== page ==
Mapping Out a High School Strategy: Part 1 - Where Do You Want To Go?
Every year, many moms contact me, anxious about planning for high school. I totally understand. I’ve been there twice myself. So, I decided to convert a lengthy workshop that I previously taught into seven short videos about mapping out a high school plan. You can stop here and watch the video below, but I’ve also summarized the main points for those of you who want to skip my silliness and anecdotes!
First of all, be encouraged! You can successfully plan for high school and even find joy in the process. I prayed for all of the parents watching my video and all who read this blog post, including you. So, know that even in this moment, I’ve prayed over your high school planning.
To get started with the process, I discuss the following steps in the video:
Step 1: Pray Before You Start
Now, I know you probably pray for your children all the time, but a dedicated time asking the Lord to reveal His desires for your high schooler makes so much sense.
Pray for yourself, for patience and the ability to find joy in the planning.
Pray for your child to desire accountability and a voice in the planning.
Pray with your child so that you both develop a team mentality as you work together.
Pray that God would remove all fear and anxiety from the mapping out of your high school plan.
Step 2: Communicate with Your Child
It’s easy as a parent, especially after homeschooling for years, to take the steering wheel and view your child simply a passenger during this high school road trip. However, communicating with your child makes the entire mapping process more relevant and authentic. Don’t take the shortest route and miss the scenic detours!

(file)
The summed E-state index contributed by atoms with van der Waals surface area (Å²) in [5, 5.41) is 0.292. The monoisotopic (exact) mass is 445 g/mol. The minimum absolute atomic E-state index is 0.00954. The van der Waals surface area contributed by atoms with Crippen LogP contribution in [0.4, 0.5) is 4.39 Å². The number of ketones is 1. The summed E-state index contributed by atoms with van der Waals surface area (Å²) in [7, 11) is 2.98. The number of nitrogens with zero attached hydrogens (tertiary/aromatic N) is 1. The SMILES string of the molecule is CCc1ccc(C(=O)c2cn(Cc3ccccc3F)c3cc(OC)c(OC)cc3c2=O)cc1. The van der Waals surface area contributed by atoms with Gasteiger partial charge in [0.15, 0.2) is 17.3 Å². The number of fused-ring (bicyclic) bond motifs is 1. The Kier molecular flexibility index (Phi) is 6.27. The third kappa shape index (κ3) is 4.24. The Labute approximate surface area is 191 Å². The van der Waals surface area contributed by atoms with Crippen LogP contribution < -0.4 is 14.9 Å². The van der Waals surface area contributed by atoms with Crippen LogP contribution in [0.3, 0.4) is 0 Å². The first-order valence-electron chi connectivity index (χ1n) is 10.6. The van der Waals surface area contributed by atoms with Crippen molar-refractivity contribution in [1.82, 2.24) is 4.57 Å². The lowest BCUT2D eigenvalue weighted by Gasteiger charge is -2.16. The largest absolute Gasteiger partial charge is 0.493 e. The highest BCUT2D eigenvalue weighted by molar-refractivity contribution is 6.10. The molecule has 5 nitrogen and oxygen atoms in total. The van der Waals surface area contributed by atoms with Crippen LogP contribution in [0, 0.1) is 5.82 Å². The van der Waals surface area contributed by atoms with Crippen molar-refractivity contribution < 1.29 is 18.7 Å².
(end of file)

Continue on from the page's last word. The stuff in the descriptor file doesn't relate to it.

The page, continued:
Even if your child doesn’t seem interested, be clear about what needs to be accomplished.
Pull your child into the conversation regularly.
Planning with you helps your high schooler feel more accountable and more connected to the plan.
Allow your high schooler to express any related emotion: anxiety, fear, excitement, etc. without negating those feelings.
Explore goals your child might have for (even beyond academics) before you state your goals.
Step 3: Set Overarching Goals
Establishing specific goals before jumping into high school planning allows both you and your high schooler to stay focused. Starting off with the single goal of graduation, although a viable accomplishment, prevents your child from imagining a future beyond 12th grade. Consider the following when setting high school goals:
Set no more than 3-5 overall goals (i.e. scholarships, level of college, exploring options, traveling, gap year, etc.)
Encourage agreement with your high schooler, not just acceptance of the goals you’ve set.
Keep goals achievable and positive.
Beware of undo pressure (from you or your child) such as straight As, a perfect SAT score, etc. Those accomplishments most likely occur when students don’t feel over-stressed. Striving students tend to achieve more in the immediate, but less in the long run.
Remember that goals change, and be flexible in your planning.
Try not to push through the process of mapping out high school. Take each step with a spirit of joy and look to a positive future with your high schooler. A number of short sessions reaps more reward, and typically a better attitude.
I hope you found this helpful! Watch for the second video in this series, Exploring Ways of Learning, in which I’ll discuss resources and options available for homeschool high schoolers.
Here’s to finding joy in your high school planning journey!